nationalities in spanish

Where Are You From? 51 Nationalities in Spanish and Some Tips for Talking About Them

In today’s world, it’s almost impossible to not meet someone of a different nationality.

And if we trace back our own roots, we all seem to have a little bit of a mix inside of us!

But while we might not think about our own genes every day, when learning another language, it’s important to know how to talk about where we live, where we come from and who we are.

Plus, it’s always fascinating to learn about the people we talk to! It’s how we form relationships.

And odds are if you’re learning Spanish, you’ve already met some native speakers from different parts of the world!

So this blog post is all about nationalities in Spanish.

We’ll cover the grammar rules you need to follow, how to say 51 different nationalities and even how to talk about being mixed-race.

As a Venezuelan-American girl, learning how to tell people that my dad’s from South America and my mom’s from the U.S. in Spanish hasn’t always been the easiest task.

But learning how to break that barrier has not only allowed me to better describe myself to other people in Spanish, but to also reconnect with my culture and embrace my part-Latina, part-American blood.

And I’m sure you’ll find the inspiration to dive deep into your family heritage after reading this post, too!

What You Need to Know About Nationalities in Spanish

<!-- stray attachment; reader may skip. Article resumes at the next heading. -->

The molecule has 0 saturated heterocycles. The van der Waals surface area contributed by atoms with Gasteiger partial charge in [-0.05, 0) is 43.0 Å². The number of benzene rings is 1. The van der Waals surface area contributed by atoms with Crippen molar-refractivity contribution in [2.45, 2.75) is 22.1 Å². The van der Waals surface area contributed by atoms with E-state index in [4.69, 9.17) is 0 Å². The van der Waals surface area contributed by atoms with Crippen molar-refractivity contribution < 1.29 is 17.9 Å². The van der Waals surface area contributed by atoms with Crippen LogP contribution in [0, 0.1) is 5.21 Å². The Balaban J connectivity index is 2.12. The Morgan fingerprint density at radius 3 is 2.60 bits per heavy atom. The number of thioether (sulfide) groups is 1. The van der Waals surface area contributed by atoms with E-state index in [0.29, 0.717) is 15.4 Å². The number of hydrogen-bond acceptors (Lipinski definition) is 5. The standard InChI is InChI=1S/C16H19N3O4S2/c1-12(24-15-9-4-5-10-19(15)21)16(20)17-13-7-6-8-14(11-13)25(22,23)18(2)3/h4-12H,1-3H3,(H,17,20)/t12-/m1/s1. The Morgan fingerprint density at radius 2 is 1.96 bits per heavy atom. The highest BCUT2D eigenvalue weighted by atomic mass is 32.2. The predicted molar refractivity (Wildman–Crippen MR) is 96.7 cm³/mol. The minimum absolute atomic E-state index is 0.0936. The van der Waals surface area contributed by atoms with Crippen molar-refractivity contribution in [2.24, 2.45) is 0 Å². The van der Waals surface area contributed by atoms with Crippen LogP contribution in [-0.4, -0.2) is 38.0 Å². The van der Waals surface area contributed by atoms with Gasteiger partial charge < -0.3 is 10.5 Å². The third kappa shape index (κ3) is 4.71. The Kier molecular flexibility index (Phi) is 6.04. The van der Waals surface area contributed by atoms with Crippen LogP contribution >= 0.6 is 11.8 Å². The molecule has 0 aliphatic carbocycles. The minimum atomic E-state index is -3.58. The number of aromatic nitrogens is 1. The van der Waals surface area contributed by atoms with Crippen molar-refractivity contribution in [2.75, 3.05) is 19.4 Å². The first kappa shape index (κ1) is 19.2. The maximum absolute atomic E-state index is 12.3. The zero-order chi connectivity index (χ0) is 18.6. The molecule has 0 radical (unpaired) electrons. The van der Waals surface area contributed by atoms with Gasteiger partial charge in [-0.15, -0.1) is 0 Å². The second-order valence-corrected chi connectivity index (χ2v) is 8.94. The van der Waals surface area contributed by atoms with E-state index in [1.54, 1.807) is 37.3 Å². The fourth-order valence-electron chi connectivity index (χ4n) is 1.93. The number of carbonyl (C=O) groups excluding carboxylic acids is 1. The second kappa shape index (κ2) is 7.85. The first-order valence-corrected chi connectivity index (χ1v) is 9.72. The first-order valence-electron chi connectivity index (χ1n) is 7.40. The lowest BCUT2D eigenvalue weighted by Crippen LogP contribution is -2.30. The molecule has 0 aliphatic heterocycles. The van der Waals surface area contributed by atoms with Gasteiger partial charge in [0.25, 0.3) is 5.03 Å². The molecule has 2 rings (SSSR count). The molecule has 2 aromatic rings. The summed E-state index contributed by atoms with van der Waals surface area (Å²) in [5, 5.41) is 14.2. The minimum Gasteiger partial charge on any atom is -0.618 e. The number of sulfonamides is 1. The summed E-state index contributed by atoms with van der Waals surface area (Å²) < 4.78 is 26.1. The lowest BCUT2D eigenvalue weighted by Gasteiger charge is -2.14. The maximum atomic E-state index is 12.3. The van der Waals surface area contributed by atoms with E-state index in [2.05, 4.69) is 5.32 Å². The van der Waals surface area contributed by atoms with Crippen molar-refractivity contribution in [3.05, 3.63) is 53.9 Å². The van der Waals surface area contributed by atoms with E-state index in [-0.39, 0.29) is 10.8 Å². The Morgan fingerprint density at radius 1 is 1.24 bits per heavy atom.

Since every language is different, you can’t just assume that you talk about nationalities in Spanish the same you would in English.

Things like capitalization, gender and other grammar-related nuances apply in certain situations.

Let’s take a look at six different rules you need to keep in mind when discussing nationalities in Spanish.

Nationalities can be used as adjectives in Spanish.

Actually, we do the same in English.

Nationalities are commonly used to describe people. For example, in the sentence “I am American,” the nationality American is being used as an adjective to describe me.

In Spanish, this would sound something like:

Mi abuelo es mexicano(My grandfather is Mexican.)

Yo soy estadounidense(I am American.)

Nationalities must match the gender in Spanish.

When used as adjectives, nationalities follow the same rules as other adjectives—they have to match the gender of the person or object being talked about.

And the reason I say “or object” is because nationalities can also be used to explain where certain items come from.

For example:

El carro es alemán. (The car is German.)

Me gusta la comida china. (I like Chinese food.)

As for people, if we’re talking about mi abuelo (my grandfather) again, we know that he’s a male. So the nationality (Mexican) has to also be male.

Mi abuelo es mexicano(My grandfather is Mexican.)

But if we’re talking about mi abuela (my grandmother), the nationality has to be female.

Mi abuela es mexicana(My grandmother is Mexican.)